Once again, Carousel Players has come up with a timely play that speaks to many people on many levels. While mostly intended for the middle primary grades, much older kids and adults alike can take something away if only they choose to hear.
Playwright Daniel Karasik has taken on the always-challenging task of keeping developing minds engaged, entertained and informed over the course of fifty minutes. The twin goal is to simultaneously rivet their parents and teachers. With The Remarkable Flight of Marnie McPhee, the results are mixed.
Tellingly at the post-performance Q&A, one young man asked the skilled cast “What was the main idea?” Using the standard pedagogical device of turning the tables, the sincere student could only reply. “I don’t know ….”
The premise is grand and full of promise. Nine-year old Marnie (Sarah English brings a delightful tone and understanding to the role that must carry the show) is desperate to escape the world of her family. She fears “becoming like they are.” Constructing a spaceship to take her off to Mars seems an excellent solution. 16-year-older brother Alan is hopelessly smitten with an older (unseen) woman from Chile—that’s a definite gross-out from Marnie’s point of view. Pining for her in his aptly postered (Che Guevara) room, Colin Doyle renders the misunderstood sibling with a great sense of believability but skips so quickly through a pivotal line (“Nobody pays you to do something that’s unnecessary to anyone but you.”) that its emotional and dramatic payoffs are severely weakened.
Andrea Scott is an appropriately harried/loving mother. Caring for her own invalid mom (as well as the family McPhee) helps fill in the time and blot out an aching regret for never pursuing an opera career. (A wee leitmotif centred around lost hearts and dreams effectively links mother-son angst.) As head of the McPhee clan, Dad puts on a brave face: the trained astronaut never got “the call” so spends much of his time peering at heavenly bodies (the dying star metaphor works well) through a telescope or lost in the possibility of scientific books. From his first “pop out” (delightfully Rowan & Martin’s Laugh-In style) to the stage, Graeme Somerville gives a spot-on depiction of the regretful engineer who never moved beyond the realm of theoretical galaxy explorer.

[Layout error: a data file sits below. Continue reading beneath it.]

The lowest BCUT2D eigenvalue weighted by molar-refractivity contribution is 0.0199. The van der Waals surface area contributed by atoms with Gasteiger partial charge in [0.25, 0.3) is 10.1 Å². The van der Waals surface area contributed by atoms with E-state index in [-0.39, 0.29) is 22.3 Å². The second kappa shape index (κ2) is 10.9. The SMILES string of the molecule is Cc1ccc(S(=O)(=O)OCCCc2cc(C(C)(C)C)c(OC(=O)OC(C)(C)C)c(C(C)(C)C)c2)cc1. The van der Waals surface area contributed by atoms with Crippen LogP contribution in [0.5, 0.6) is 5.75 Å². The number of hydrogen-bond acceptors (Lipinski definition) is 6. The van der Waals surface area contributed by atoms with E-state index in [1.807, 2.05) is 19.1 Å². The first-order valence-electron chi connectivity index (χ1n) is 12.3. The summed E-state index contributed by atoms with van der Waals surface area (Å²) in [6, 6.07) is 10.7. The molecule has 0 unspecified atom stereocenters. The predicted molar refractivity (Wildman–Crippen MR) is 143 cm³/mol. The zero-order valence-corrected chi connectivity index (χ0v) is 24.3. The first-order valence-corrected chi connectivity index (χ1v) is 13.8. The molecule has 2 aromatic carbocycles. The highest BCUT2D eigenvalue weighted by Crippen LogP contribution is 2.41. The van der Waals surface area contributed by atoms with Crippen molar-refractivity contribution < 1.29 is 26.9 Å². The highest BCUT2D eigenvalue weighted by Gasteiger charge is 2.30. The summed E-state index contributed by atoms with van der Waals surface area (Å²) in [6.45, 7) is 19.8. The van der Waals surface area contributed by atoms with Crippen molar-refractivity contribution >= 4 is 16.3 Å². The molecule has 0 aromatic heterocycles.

Attending the 29th performance thus far, it was instructive to gauge the humour metre with the largely attentive crowd (disappointingly, it was the teachers who added far more unwanted chatter than their charges—let’s hope that lesson wasn’t learned). The butchered French (“Swiss” instead of “suis” et cetera) drew barely a snicker. The language of “Chill” (see offstage heartthrob above) and “ladles and Germans” (in Marnie’s best emcee tone) fell flat. The hardly necessary bathroom reference (just the word “poo” seems to be enough) and lets-be-topical gay reference (we learn Uncle Jimmy “likes guys” but nothing more about him) filled the gymnasium with laughter, exchanged looks of fun and a general hubbub that effectively drowned out the ensuing lines. Here’s where a rethink might prove helpful if the important messages around isolation are to find their way into everyone’s consciousness and spark post-play conversations.
Intriguingly, importantly, the notion of early suicide lurks quietly in Marnie’s desire to be alone. When actually “in space” the cold and complete “quietude” brought on the glimmer of a different sort of chill. Even at such tender ages, delving a little further into this “taboo” could give Marnie’s struggle with herself and those around her extra meaning. It’s never too soon to lay the seeds: “All you hear is your hoping,” is an excellent point of departure.
Designer Michael Greves has found an inventive way of moving the family up and down their staircases and into the stars above (artfully rendered by Chris Greenhalgh). Using back projections on a stage-dominating screen, the eye is readily convinced that the scenes have changed (Gavin Fearon’s percussion-rich sound design effectively reinforces the transitions—the sudden shower from banjo heaven is a hoot, if unlikely to be the channel of choice from smitten Alan).
Director Pablo Felices-Luna has once more employed his special talent of guiding rather than pushing the cast and crew. The overall pace seldom flags and the bits of business are clearly custom made for the actors. Marnie’s “flight” deserves to touch down in as many schools as possible even as some of its lines upstage the most important points under discussion. JWR